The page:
It would be many years before another World’s Fair would attempt to feature a tower. How could any other city top such an iconic structure?


Atomium (1958) – Brussels, Belgium


Atomium landscape
Atomium landscape by Vase Petrovski, on Flickr (cc)

Neighboring Belgium made an honest attempt in 1958 with its Atomium for the Brussels World’s Fair (Brusselse Wereldtentoonstelling / Exposition Universelle et Internationale de Bruxelles) (map). This was the height of the atomic age. An oddly shiny building with 9 interconnected spheres climbing 102 metres and fashioned in the form of an iron atom enlarged 165 billion times seemed to be an optimal choice for the times. The Atomium can still be visited today and its website describes it as,

A seminal totem in the Brussels skyline; neither tower, nor pyramid, a little bit cubic, a little bit spherical, half-way between sculpture and architecture, a relic of the past with a determinedly futuristic look, museum and exhibition centre; the Atomium is, at once, an object, a place, a space, a Utopia and the only symbol of its kind in the world, which eludes any kind of classification.

I agree.

Readers can also use Google Street View to go inside of the Atomium. It’s quite a structure.


Space Needle (1962) – Seattle, Washington, USA


Space Needle and Pacific Science Center
Space Needle and Pacific Science Center by Terence T.S. Tam, on Flickr (cc)

Seattle’s Space Needle (map) didn’t quite hit the same iconic status as the Eiffel Tower although it probably came closer than any of the other examples. Certainly, it would be recognized instantly by many people far beyond the Pacific Northwest. Fashions had begun to transition from the atomic age into the space age and the Seattle World’s Fair reflected those changing times.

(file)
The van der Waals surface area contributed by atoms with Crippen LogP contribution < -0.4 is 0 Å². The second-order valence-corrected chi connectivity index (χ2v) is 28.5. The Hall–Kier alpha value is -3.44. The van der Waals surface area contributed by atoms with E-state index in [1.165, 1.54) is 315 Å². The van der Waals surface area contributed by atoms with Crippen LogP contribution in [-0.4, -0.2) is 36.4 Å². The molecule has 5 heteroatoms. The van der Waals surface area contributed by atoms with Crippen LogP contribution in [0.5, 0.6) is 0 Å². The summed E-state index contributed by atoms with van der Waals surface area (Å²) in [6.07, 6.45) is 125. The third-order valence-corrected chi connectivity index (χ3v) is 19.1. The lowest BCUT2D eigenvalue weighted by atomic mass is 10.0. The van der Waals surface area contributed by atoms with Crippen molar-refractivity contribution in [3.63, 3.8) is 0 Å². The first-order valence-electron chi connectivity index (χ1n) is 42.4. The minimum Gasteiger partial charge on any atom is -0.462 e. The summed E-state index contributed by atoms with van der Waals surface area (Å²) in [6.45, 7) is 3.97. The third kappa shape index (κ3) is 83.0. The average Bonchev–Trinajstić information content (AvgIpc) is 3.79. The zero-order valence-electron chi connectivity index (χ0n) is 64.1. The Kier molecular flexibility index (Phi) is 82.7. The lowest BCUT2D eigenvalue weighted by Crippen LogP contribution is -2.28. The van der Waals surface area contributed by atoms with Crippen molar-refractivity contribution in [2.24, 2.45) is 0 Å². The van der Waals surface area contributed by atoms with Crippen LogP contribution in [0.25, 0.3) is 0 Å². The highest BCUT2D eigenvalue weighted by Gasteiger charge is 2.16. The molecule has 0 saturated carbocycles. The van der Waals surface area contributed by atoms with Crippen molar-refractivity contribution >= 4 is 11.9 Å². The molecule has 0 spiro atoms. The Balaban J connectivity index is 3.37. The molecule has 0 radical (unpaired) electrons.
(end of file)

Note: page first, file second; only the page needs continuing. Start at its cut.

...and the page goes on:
Tower of the Americas (1968) – San Antonio, Texas, USA


Tower of the Americas
Tower of the Americas (my own photo)

I’ve been to the top of the Tower of the Americas. San Antonio’s convention center is located next to HemisFair Park where the tower was built (map). I went to San Antonio a few years ago for a conference and I had a little extra time so I rode to the top.

This World’s Fair featured "The Confluence of Civilizations in the Americas" as its theme. I’m not sure how the tower reflected that concept although it’s still impressive. The fair commemorated the 250th anniversary of San Antonio and supposedly the theme also referenced several nations that held sway of Texas territory. Some might say 6 Flags Over Texas, other might claim 7 Flags, or whatever.


The Skyneedle (1988) – Brisbane, Australia


Entire Skyneedle
Entire Skyneedle by Mervin, on Flickr (cc)

The weirdest World’s Fair tower might have been the Skyneedle in Brisbane (map). It reached 88 metres and appropriately matched World Expo 88. However the tower did not accommodate visitors. It was too small. Instead it shot a beam of light around the city. The Skyneedle was supposed to be relocated to Tokyo Disneyland once the fair closed. Instead, it became the possession of a local hairdresser entrepreneur, Stefan, who moved it to his headquarters nearby. Yelp had a number of amusing reviews:

Standing tall, proud and pointless Brisbane’s Skyneedle is capable of the occasional light show and little else. Even its powerful beam is only allowed to be used on special occasions as it is a potential risk to plane’s coming in to land at Brisbane airport. But despite its inherent absurdity, or more correctly, because of its inherent absurdity Stefan’s Needle has become a much loved part of the city skyline.

Pity the Skyneedle.

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12 Mile Circle:
An Appreciation of Unusual Places